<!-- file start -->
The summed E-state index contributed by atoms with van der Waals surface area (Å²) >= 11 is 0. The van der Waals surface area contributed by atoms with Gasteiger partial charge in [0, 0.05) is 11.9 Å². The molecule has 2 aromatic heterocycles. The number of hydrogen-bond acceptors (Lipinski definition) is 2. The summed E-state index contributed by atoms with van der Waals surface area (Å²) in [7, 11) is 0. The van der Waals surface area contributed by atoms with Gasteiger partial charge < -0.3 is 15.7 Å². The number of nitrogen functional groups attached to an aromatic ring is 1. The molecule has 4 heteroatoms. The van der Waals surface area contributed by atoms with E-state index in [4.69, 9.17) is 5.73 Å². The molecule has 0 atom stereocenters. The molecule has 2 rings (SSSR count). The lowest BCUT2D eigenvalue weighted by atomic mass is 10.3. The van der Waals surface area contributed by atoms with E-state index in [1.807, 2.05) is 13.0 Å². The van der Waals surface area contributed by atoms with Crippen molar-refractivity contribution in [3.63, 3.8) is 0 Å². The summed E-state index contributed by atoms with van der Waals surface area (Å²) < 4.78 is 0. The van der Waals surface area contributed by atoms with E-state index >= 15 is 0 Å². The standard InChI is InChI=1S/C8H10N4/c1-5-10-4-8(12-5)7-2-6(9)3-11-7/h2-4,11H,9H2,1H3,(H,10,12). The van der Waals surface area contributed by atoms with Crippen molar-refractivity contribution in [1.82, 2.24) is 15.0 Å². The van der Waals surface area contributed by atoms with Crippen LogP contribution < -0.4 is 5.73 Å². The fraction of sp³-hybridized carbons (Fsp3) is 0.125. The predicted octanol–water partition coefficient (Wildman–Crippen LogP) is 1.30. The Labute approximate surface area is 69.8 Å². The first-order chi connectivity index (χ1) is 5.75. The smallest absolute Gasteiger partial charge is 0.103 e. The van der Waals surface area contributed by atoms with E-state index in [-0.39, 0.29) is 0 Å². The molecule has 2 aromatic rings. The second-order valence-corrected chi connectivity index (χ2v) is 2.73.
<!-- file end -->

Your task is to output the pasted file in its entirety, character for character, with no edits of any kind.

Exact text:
The summed E-state index contributed by atoms with van der Waals surface area (Å²) >= 11 is 0. The van der Waals surface area contributed by atoms with Gasteiger partial charge in [0, 0.05) is 11.9 Å². The molecule has 2 aromatic heterocycles. The number of hydrogen-bond acceptors (Lipinski definition) is 2. The summed E-state index contributed by atoms with van der Waals surface area (Å²) in [7, 11) is 0. The van der Waals surface area contributed by atoms with Gasteiger partial charge < -0.3 is 15.7 Å². The number of nitrogen functional groups attached to an aromatic ring is 1. The molecule has 4 heteroatoms. The van der Waals surface area contributed by atoms with E-state index in [4.69, 9.17) is 5.73 Å². The molecule has 0 atom stereocenters. The molecule has 2 rings (SSSR count). The lowest BCUT2D eigenvalue weighted by atomic mass is 10.3. The van der Waals surface area contributed by atoms with E-state index in [1.807, 2.05) is 13.0 Å². The van der Waals surface area contributed by atoms with Crippen molar-refractivity contribution in [3.63, 3.8) is 0 Å². The summed E-state index contributed by atoms with van der Waals surface area (Å²) < 4.78 is 0. The van der Waals surface area contributed by atoms with E-state index >= 15 is 0 Å². The standard InChI is InChI=1S/C8H10N4/c1-5-10-4-8(12-5)7-2-6(9)3-11-7/h2-4,11H,9H2,1H3,(H,10,12). The van der Waals surface area contributed by atoms with Crippen molar-refractivity contribution in [1.82, 2.24) is 15.0 Å². The van der Waals surface area contributed by atoms with Crippen LogP contribution < -0.4 is 5.73 Å². The fraction of sp³-hybridized carbons (Fsp3) is 0.125. The predicted octanol–water partition coefficient (Wildman–Crippen LogP) is 1.30. The Labute approximate surface area is 69.8 Å². The first-order chi connectivity index (χ1) is 5.75. The smallest absolute Gasteiger partial charge is 0.103 e. The van der Waals surface area contributed by atoms with E-state index in [-0.39, 0.29) is 0 Å². The molecule has 2 aromatic rings. The second-order valence-corrected chi connectivity index (χ2v) is 2.73.